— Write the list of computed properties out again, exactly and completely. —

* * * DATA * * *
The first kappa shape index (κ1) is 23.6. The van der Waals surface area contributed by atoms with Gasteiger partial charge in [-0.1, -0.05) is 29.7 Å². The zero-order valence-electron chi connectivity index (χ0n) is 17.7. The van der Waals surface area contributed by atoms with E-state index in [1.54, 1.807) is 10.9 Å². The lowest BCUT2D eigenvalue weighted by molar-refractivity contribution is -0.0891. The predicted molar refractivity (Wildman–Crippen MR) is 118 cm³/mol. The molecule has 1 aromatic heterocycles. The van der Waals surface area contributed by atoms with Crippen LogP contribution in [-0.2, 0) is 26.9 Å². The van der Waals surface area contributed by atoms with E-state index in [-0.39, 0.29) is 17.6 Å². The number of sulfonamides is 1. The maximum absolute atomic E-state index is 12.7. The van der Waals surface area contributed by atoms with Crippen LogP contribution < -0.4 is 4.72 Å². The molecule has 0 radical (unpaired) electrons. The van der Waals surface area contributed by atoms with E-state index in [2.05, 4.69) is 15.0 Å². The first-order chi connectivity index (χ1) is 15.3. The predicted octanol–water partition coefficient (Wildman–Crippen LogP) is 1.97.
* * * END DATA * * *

The first kappa shape index (κ1) is 23.6. The van der Waals surface area contributed by atoms with Gasteiger partial charge in [-0.1, -0.05) is 29.7 Å². The zero-order valence-electron chi connectivity index (χ0n) is 17.7. The van der Waals surface area contributed by atoms with E-state index in [1.54, 1.807) is 10.9 Å². The lowest BCUT2D eigenvalue weighted by molar-refractivity contribution is -0.0891. The predicted molar refractivity (Wildman–Crippen MR) is 118 cm³/mol. The molecule has 1 aromatic heterocycles. The van der Waals surface area contributed by atoms with Crippen LogP contribution in [-0.2, 0) is 26.9 Å². The van der Waals surface area contributed by atoms with E-state index in [-0.39, 0.29) is 17.6 Å². The number of sulfonamides is 1. The maximum absolute atomic E-state index is 12.7. The van der Waals surface area contributed by atoms with Crippen LogP contribution < -0.4 is 4.72 Å². The molecule has 0 radical (unpaired) electrons. The van der Waals surface area contributed by atoms with E-state index in [2.05, 4.69) is 15.0 Å². The first-order chi connectivity index (χ1) is 15.3. The predicted octanol–water partition coefficient (Wildman–Crippen LogP) is 1.97.